The Diary of Samuel Marchbanks. Revised Edition (1966) by Robertson Davies

INSPECTOR: True, and if I decide against death I don’t want to catch a cold.

That is a snatch from Ibsen’s early drama The Pensions Co-Ordinator. It was never much of a success.

Monday: A magnificent day, and I passed a considerable part of it wishing I did not have to work. The more complex our civilization becomes, the less fun there is in it and the more work there is to do. The ultimate in civilizations is that of the ants, who work ceaselessly, and have no fun at all. And what do they get out of it? Well — did you ever look at an ant’s face under a microscope? It looks exactly like a photograph of Henry Ford. . . To the movies tonight and saw a very dull film which tried to make out that missionaries have a lot of fun. Well — did you ever look at a missionary’s face under a microscope? That is the result of trying to persuade the heathen that it is wrong to get stinko on the fermented juice of the banyan, without using profanity, police or physical violence. The fact that many missionaries are married also makes it hard to interest the heathen in the Christian institution of monogamy, which they confuse with monotony.

Tuesday: Upon the advice of my physician (a distinguished man who has a perfect understanding of my case) I take a little rest each day after lunch. But recently my repose has been shattered by a bird which imitates the sound of a telephone-bell perfectly. I compose myself for slumber, then br-r-r-ring goes this accursed bird, and up I jump and rush indoors to the phone, to find that there is nothing stirring at the other end of the wire. Naturalists deny the existence of any such bird, but it lives in a maple tree just by my verandah, and I have seen it; it is about the size of a jay, and has a black and green plumage. If I can catch it there will be telephone-bird pie on the menu at Château Marchbanks.

Wednesday: A very hot day, and owing to some lack of caution I had committed myself a week ago to do some heavy gardening today — to clean out a wilderness, in fact. The wilderness was a mosquito headquarters, and they were holding an oecumenical conference, which I broke up with a great display of personal bravery. There were times however when I debated whether it would not be easier to lie down and die on the spot than to go on with the job. I was forcibly reminded of a poem which I read years ago in Second or Third Book about a negro slave who collapsed in the field with his sickle in his hand, and died while thinking of his days of glory in Africa, where “the lordly Niger flowed”; he was too far gone to feel the heat of the sun, or the cruel overseer’s whip, or the indignity of his present position. That was just the way I felt. “Better death than work!” I cried, throwing myself into the jaws of my lawnmower, but it spat me out contemptuously. It is too dull to cut grass, let alone serve as an instrument of suicide.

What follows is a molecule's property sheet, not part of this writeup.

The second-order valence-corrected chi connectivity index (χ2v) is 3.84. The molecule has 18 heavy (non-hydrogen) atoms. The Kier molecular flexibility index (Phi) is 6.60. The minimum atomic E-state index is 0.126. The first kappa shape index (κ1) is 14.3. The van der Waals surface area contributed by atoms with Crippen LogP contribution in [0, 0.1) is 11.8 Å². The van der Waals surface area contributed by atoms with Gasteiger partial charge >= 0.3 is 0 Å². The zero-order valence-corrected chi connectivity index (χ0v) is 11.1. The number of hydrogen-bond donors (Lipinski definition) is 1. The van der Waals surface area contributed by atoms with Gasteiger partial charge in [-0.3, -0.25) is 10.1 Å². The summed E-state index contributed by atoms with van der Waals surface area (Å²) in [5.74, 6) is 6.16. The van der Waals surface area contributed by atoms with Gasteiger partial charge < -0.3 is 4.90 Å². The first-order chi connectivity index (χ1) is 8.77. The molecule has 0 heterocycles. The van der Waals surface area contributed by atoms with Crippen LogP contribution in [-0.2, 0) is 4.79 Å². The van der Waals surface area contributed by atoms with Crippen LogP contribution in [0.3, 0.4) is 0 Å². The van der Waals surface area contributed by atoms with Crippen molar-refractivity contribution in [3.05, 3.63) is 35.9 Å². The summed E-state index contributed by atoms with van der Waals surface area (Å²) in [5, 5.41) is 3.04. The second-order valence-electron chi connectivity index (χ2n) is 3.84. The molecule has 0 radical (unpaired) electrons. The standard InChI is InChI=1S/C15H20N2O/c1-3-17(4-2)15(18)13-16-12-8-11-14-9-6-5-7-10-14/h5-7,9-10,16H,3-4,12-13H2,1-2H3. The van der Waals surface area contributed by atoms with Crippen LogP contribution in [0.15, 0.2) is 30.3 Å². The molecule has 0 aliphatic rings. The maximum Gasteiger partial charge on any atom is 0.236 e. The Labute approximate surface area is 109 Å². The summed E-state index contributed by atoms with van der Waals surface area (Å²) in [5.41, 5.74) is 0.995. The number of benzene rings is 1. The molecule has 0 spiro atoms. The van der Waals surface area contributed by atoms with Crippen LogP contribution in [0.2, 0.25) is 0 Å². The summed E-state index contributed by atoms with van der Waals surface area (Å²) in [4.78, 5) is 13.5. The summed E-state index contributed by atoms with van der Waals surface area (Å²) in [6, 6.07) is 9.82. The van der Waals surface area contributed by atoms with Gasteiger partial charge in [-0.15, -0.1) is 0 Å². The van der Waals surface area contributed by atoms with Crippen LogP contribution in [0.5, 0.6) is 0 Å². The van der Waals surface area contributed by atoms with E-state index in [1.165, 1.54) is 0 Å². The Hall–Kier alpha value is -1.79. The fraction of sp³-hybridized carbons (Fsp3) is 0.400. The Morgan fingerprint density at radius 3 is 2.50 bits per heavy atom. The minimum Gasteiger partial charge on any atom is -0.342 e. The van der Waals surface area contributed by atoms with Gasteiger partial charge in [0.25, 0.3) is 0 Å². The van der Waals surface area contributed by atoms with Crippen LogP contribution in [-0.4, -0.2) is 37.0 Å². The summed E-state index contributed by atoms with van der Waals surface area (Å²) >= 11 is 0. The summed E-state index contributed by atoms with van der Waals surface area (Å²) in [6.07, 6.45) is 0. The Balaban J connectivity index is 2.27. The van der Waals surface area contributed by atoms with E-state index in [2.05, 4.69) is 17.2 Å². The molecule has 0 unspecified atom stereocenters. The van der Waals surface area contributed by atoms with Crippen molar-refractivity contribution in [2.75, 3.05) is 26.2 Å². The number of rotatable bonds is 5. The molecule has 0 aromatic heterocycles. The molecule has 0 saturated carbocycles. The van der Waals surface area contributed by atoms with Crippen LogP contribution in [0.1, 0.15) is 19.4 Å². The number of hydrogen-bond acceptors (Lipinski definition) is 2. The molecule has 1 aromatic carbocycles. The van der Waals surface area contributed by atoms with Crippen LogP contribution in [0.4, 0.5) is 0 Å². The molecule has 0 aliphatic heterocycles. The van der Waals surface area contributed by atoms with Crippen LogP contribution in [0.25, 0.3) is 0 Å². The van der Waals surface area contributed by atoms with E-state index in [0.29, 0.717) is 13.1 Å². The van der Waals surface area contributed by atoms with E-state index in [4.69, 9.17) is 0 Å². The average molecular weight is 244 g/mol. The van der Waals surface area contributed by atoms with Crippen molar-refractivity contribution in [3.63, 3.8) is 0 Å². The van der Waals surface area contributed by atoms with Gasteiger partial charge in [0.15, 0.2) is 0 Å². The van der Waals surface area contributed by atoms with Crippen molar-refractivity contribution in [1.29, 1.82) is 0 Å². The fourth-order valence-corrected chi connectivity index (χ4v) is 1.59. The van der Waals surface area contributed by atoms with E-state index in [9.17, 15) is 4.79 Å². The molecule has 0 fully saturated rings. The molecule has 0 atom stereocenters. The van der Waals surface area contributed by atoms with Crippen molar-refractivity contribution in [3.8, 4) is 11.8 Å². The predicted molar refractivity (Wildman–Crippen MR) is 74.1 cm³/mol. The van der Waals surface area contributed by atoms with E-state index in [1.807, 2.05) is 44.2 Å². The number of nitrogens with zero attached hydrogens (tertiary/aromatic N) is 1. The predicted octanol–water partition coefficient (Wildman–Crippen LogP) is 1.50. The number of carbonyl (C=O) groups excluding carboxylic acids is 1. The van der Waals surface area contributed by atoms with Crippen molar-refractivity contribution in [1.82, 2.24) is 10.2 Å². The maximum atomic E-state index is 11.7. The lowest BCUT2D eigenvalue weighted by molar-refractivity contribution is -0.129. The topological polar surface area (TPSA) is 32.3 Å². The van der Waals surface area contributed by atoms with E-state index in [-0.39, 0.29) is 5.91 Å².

Thursday: Was chatting today with a man who has just had a baby; that is to say, his wife actually had the baby, but as anyone knows who has experienced it, the work of the superintendent in such processes is often as exhausting as that of the mother. He was weak and run down, and subject to dizzy spells, as the people who have just had babies always are in the advertisements, so I urged him to get himself a good nerve tonic, and did what I could to revive him with strawberries. . . As men will, when they get together, we discussed the curious fact that, whenever it becomes known that you are going to have a baby, everybody hastens to tell your their favourite Horrible Tale about the Baby With Two Heads, or the Baby that Vanished, or the Baby that Got Mixed Up In The Hospital, and never knew whether it was a boy or a girl. Everybody likes to scare the wits out of an expectant father. I am going to write a book some day, called Radiant Fatherhood, which will make the whole thing seem beautiful and natural, and an experience to be cherished for a lifetime (which is, indeed, as long as one can cherish anything).

Friday: The morning paper contains yet another repetition of the claim that the Bible is the best-selling book in the world, and that Pilgrim’s Progress comes next. I see this assertion in some form or other about once a month, but I have never seen any figures to prove it, and I suspect that it is merely something which a number of devout people would like to believe. Of course many Bibles are sold; I have seven Bibles myself, three of which I bought, and four of which I was given. But for Pilgrim’s Progress — does anybody ever finish it? As a child my gorge rose at the lugubriousness of Pilgrim, and I had a wicked hankering for Vanity Fair; after I grew up I tried to read it again, and failed. Bunyan was a notable stylist, but his mind was the mind of a sanctimonious tinker.